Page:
Most of the books in Crime Novels of the 1960s are worth reading. Still, it’s hard to churn through these 1,900 pages without thinking the LOA might have overdone it with the two-volume treatment. Even if the anthology were halved, improving its hit-to-miss ratio, few of the surviving novels would approach the classic status of The Postman Always Rings Twice (1934), The Big Clock (1946), The Killer Inside Me (1952), or the other immortal entries from the 1997 release. O’Brien isn’t to blame for this. The 1960s, I would argue, were a less fruitful period for American crime fiction than the era that immediately preceded it. As the editor concedes in his introduction, rival categories like sci-fi and espionage were commanding an increasing share of the marketplace in the 1960s and hardboiled novels had begun to appear quaint. Prolific noir authors like Charles Williams, Jim Thompson, and David Goodis published far fewer books in the new decade, while Dan J. Marlowe—in a series of sequels to The Name of the Game is Death—was compelled to transform his nameless bank robber into a government agent. The genre’s talent pool hadn’t run dry, as the rise of Lawrence Block, Elmore Leonard, and George V. Higgins would attest. But it had sprung a few leaks.
Fortunately, O’Brien has dealt with this limitation admirably. He understands that an anthology like this is more than a collection of greatest hits; it can also tell us something about the society that produced these novels. To this end, he has selected works that bear witness to many of the political and social upheavals of the 1960s—everything from an emerging drop-out culture (The Murderers) to the rising national divorce rate (The Fiend). Racial justice is a major focus, as The Expendable Man and Run Man Run both take a critical view of law enforcement’s treatment of Black Americans. Not surprisingly, the Vietnam War also casts a looming shadow. The conflict is referenced throughout The Tremor of Forgery and the moral paralysis suffered by Howard Ingham, its main character, is used as a metaphor for the erosion of America’s self-confidence in world affairs. Is Howard guilty of a crime? Is he beholden to the same ethical standards in Tunisia, where the deaths of “negligible” people are swept under the rug, as he would be in the United States? And, given the disparity between America’s democratic values and its policies, are his vaunted principles merely a delusion in the first place? For all their cynicism about human nature, crime novels published prior to the 1960s seldom asked such questions. They tended to be firm on issues of right and wrong, even when their guilty characters tugged at our sympathies. By contrast, most of the books featured in Crime Novels of the 1960s—in keeping with the spirit of their time—reject easy certainties. By story’s end, the crime might be solved. Whether justice has been done is another matter.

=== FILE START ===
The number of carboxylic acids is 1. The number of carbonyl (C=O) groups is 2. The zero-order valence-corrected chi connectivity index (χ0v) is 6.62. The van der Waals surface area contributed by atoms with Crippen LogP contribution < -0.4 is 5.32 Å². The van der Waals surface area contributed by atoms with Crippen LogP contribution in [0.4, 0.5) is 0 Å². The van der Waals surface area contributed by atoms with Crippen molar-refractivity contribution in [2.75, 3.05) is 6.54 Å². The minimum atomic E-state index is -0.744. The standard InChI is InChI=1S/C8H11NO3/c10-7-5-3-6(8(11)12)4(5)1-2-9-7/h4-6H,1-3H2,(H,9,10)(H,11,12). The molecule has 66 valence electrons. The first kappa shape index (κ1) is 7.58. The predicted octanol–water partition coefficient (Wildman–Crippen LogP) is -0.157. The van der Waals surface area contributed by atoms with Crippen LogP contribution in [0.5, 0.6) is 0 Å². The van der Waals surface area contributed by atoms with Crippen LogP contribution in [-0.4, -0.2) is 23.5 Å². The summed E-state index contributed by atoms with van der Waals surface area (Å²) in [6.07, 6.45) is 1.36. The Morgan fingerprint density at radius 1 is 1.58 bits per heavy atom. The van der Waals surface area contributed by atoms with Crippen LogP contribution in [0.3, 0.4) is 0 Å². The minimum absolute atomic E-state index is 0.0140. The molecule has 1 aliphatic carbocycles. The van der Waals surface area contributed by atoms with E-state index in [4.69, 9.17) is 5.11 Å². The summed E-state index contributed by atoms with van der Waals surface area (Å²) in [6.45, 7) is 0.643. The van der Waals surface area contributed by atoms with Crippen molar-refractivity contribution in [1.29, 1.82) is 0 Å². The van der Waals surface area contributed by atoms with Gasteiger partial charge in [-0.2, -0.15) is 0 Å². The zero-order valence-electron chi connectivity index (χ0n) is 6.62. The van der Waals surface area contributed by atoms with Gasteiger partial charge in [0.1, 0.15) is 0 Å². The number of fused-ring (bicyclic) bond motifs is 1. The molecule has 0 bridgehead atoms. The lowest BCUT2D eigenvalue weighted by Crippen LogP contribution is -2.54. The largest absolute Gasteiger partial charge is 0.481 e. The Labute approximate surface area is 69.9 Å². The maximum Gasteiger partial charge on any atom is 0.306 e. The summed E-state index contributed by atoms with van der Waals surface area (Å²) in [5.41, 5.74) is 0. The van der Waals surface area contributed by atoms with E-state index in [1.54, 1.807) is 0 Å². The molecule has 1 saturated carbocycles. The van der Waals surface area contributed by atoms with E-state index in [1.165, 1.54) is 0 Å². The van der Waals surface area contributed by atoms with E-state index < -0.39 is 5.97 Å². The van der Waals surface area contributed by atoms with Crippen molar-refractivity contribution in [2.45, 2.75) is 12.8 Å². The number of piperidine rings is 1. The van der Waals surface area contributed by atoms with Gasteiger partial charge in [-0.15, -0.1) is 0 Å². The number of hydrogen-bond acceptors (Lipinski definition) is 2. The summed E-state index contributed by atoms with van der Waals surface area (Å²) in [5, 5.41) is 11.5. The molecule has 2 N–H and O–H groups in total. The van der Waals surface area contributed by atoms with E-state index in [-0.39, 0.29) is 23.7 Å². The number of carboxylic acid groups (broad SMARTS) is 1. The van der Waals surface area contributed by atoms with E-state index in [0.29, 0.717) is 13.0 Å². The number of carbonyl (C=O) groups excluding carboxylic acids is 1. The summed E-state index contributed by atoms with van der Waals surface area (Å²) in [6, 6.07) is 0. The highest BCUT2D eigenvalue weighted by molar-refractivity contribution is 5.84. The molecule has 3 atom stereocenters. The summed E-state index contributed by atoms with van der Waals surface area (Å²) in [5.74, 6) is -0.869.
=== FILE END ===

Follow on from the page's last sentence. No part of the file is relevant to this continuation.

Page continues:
Frank Vatel is a writer and illustrator who is incurably obsessed with vintage crime fiction. From a rapidly deteriorating apartment in Chicago, where he lives with his wife, he is currently scribbling a noir novel set in the 1930s.